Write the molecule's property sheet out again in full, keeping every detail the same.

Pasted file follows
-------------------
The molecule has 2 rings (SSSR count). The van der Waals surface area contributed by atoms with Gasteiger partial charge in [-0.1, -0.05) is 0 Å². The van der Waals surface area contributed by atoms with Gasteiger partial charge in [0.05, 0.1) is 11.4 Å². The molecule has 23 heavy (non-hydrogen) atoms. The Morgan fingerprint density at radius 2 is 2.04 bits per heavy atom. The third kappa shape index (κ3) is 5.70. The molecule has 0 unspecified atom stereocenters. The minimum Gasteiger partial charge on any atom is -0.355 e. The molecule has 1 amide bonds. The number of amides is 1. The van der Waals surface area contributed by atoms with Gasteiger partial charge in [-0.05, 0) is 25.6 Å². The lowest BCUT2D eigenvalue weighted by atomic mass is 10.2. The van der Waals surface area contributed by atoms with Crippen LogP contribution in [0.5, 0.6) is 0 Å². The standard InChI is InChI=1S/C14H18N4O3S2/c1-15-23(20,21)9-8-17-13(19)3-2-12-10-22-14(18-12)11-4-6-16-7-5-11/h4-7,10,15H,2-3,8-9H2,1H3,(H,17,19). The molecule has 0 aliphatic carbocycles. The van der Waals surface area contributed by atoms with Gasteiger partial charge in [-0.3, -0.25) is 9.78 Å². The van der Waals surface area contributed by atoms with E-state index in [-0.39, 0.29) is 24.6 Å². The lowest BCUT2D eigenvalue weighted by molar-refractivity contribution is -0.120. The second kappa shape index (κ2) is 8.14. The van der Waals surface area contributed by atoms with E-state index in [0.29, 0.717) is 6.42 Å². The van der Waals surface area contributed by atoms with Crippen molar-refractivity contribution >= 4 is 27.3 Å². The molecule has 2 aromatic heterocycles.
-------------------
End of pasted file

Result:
The molecule has 2 rings (SSSR count). The van der Waals surface area contributed by atoms with Gasteiger partial charge in [-0.1, -0.05) is 0 Å². The van der Waals surface area contributed by atoms with Gasteiger partial charge in [0.05, 0.1) is 11.4 Å². The molecule has 23 heavy (non-hydrogen) atoms. The Morgan fingerprint density at radius 2 is 2.04 bits per heavy atom. The third kappa shape index (κ3) is 5.70. The molecule has 0 unspecified atom stereocenters. The minimum Gasteiger partial charge on any atom is -0.355 e. The molecule has 1 amide bonds. The number of amides is 1. The van der Waals surface area contributed by atoms with Gasteiger partial charge in [-0.05, 0) is 25.6 Å². The lowest BCUT2D eigenvalue weighted by atomic mass is 10.2. The van der Waals surface area contributed by atoms with Crippen LogP contribution in [0.5, 0.6) is 0 Å². The standard InChI is InChI=1S/C14H18N4O3S2/c1-15-23(20,21)9-8-17-13(19)3-2-12-10-22-14(18-12)11-4-6-16-7-5-11/h4-7,10,15H,2-3,8-9H2,1H3,(H,17,19). The molecule has 0 aliphatic carbocycles. The van der Waals surface area contributed by atoms with Gasteiger partial charge in [-0.3, -0.25) is 9.78 Å². The van der Waals surface area contributed by atoms with E-state index in [-0.39, 0.29) is 24.6 Å². The lowest BCUT2D eigenvalue weighted by molar-refractivity contribution is -0.120. The second kappa shape index (κ2) is 8.14. The van der Waals surface area contributed by atoms with E-state index in [0.29, 0.717) is 6.42 Å². The van der Waals surface area contributed by atoms with Crippen molar-refractivity contribution >= 4 is 27.3 Å². The molecule has 2 aromatic heterocycles.